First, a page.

Journal of Bioenergetics and Biomembranes

, Volume 28, Issue 6, pp 541–555

Altered drug translocation mediated by the MDR protein: Direct, indirect, or both?

  • Paul D. Roepe
  • LiYong Wei
  • Mary M. Hoffman
  • Friederike Fritz
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Abstract

Overexpression of the MDR protein, or p-glycoprotein (p-GP), in cells leads to decreased initial rates of accumulation and altered intracellular retention of chemotherapeutic drugs and a variety of other compounds. Thus, increased expression of the protein is related to increased drug resistance. Since several homologues of the MDR protein (CRP, ltpGPA, PDR5, sapABCDF) are also involved in conferring drug resistance phenomena in microorganisms, elucidating the function of the MDR protein at a molecular level will have important general applications. Although MDR protein function has been studied for nearly 20 years, interpretation of most data is complicated by the drug-selection conditions used to create model MDR cell lines. Precisely what level of resistance to particular drugs is conferred by a given amount of MDR protein, as well as a variety of other critical issues, are not yet resolved. Data from a number of laboratories has been gathered in support of at least four different models for the MDR protein. One model is that the protein uses the energy released from ATP hydrolysis to directly translocate drugs out of cells in some fashion. Another is that MDR protein overexpression perturbs electrical membrane potential (δψ) and/or intracellular pH (pHi) and therebyindirectly alters translocation and intracellular retention of hydrophobic drugs that are cationic, weakly basic, and/or that react with intracellular targets in a pHi, or δψ-dependent manner. A third model proposes that the protein alternates between drug pump and Cl channel (or channel regulator) conformations, implying that both direct and indirect mechanisms of altered drug translocation may be catalyzed by MDR protein. A fourth is that the protein acts as an ATP channel. Our recent work has tested predictions of these models via kinetic analysis of drug transport and single-cell photometry analysis of pHi, δψ, and volume regulation in novel MDR and CFTR transfectants that have not been exposed to chemotherapeutic drugs prior to analysis. This paper reviews these data and previous work from other laboratories, as well as relevant transport physiology concepts, and summarizes how they either support or contradict the different models for MDR protein function.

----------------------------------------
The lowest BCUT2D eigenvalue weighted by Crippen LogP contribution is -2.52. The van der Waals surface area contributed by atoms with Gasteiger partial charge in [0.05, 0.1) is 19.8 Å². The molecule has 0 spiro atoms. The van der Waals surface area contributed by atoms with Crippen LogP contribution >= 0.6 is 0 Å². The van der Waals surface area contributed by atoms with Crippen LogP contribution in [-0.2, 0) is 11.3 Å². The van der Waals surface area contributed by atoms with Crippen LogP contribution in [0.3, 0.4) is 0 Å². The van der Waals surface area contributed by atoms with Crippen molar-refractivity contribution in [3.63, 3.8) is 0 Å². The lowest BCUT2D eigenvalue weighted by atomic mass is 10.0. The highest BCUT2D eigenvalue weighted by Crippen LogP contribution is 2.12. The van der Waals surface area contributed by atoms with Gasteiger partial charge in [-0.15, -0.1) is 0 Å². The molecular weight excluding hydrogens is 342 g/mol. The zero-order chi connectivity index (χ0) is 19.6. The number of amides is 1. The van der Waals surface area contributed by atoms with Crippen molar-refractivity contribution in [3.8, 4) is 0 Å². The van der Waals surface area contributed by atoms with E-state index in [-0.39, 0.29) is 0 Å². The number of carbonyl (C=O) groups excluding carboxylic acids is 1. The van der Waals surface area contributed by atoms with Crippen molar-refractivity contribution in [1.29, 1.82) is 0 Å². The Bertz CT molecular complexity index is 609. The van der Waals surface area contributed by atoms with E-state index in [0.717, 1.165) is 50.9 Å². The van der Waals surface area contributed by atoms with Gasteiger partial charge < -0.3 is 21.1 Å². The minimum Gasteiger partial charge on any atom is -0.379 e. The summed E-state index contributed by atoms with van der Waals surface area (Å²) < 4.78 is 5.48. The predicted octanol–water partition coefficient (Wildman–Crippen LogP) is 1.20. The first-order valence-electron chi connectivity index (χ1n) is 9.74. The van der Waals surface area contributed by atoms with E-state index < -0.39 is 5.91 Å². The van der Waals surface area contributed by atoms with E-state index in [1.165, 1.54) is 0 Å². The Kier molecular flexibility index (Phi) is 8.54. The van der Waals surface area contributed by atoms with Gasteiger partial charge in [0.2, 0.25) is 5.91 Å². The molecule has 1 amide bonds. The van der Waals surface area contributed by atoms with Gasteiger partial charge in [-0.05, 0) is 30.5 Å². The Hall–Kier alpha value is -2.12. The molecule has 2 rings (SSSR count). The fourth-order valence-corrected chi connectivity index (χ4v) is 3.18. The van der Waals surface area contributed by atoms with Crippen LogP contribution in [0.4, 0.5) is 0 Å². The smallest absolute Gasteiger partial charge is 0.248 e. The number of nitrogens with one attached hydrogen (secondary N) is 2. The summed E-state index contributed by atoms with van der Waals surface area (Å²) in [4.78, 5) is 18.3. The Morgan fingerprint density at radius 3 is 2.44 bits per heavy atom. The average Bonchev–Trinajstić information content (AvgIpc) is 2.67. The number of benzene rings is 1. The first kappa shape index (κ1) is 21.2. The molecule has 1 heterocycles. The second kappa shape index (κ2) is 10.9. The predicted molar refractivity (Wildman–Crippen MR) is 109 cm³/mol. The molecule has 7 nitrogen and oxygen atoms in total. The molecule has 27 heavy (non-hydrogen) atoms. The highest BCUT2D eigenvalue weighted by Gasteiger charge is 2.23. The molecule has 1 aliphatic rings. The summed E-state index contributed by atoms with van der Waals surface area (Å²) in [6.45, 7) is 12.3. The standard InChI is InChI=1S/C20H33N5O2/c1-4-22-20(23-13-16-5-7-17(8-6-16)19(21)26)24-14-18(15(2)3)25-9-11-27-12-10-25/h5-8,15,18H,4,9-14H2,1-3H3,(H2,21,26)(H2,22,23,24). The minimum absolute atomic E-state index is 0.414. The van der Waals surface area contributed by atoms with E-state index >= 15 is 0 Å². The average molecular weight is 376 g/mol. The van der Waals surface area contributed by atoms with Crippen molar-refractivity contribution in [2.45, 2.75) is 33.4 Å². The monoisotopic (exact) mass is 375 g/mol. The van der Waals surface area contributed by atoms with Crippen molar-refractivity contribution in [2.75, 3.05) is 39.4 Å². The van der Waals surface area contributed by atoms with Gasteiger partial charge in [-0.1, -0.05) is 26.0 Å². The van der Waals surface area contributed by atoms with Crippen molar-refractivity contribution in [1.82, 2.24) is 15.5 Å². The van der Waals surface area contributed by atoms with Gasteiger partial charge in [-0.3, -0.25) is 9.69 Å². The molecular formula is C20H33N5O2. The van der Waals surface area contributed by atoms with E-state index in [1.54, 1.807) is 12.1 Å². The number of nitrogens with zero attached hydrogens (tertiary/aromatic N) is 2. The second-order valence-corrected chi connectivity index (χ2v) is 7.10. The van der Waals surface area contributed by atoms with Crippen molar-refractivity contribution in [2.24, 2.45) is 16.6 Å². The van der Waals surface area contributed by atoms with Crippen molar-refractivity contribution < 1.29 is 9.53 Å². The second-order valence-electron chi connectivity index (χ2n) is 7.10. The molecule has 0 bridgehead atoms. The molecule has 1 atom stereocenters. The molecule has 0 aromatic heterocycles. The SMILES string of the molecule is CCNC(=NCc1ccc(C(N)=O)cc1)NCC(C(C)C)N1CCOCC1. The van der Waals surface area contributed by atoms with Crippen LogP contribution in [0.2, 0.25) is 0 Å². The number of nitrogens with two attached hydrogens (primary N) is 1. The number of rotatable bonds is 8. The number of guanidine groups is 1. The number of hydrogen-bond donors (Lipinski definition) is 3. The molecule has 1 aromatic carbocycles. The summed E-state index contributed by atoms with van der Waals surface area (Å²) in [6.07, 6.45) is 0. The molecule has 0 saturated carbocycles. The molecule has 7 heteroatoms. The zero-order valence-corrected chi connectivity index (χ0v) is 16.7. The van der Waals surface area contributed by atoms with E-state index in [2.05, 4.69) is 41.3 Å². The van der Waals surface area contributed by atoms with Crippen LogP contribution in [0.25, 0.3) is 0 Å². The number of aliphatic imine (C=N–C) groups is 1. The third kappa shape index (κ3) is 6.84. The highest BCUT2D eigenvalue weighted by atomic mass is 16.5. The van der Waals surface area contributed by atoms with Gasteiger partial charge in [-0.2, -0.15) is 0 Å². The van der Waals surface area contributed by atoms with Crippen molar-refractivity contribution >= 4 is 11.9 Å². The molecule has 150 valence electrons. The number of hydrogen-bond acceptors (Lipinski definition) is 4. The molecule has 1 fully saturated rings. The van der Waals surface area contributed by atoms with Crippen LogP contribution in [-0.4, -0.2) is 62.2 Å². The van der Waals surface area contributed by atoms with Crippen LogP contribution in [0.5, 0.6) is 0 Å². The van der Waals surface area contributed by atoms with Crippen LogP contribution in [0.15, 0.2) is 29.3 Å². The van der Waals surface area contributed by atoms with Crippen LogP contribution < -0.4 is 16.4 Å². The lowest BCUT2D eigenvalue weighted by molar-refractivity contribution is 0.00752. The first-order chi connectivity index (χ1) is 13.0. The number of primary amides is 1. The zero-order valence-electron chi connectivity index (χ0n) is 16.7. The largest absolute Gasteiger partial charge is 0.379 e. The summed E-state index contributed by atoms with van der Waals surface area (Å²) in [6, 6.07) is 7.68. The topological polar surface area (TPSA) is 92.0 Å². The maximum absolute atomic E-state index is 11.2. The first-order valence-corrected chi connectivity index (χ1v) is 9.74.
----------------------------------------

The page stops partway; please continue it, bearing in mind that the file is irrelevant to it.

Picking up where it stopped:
Key words

Multidrug resistance intracellular pH membrane potential 

Abbreviations

MDR

multidrug resistance

p-GP

p-glycoprotein

CRP

chloroquine resistance protein

ItpGPA

Leshmenia tarantolae p Glycoprotein

PDR5

pleiotropic drug resistance protein 5

sapABCDF

Salmonella typhimurium ABC transporter complex

bR

bacteriorhodopsin

ΔμH*

proton electrochemical potential

ATP

adenosine triphosphate

ADP

adenosine diphosphate

Pi

free inorganic phosphate

δψ

electrical membrane potential

pHi

intracellular (cytoplasmic) pH

TPP+

tetraphenylphosphonium

BCECF-AM

2′,7′-bis(carboxyethyl)-5,6-carboxyfluorescein acetoxy methyl ester

LUV

large unilamellar vesicle

CFTR

cystic fibrosis transmembrane conductance regulator

δpH

pH gradient across the plasma membrane

ABC

ATP-binding cassette

PKC

protein kinase C

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Copyright information

© Plenum Publishing Corporation 1996

Authors and Affiliations

  • Paul D. Roepe
    • 1
    • 2
  • LiYong Wei
    • 1
    • 2
  • Mary M. Hoffman
    • 1
    • 2
  • Friederike Fritz
    • 1
    • 2
  1. 1.Molecular Pharmacology and Therapeutics Program at the Raymond & Beverly Sackler Foundation LaboratoryMemorial Sloan Kettering Cancer CenterNew York
  2. 2.Department of PharmacologyCornell University Medical CollegeNew York

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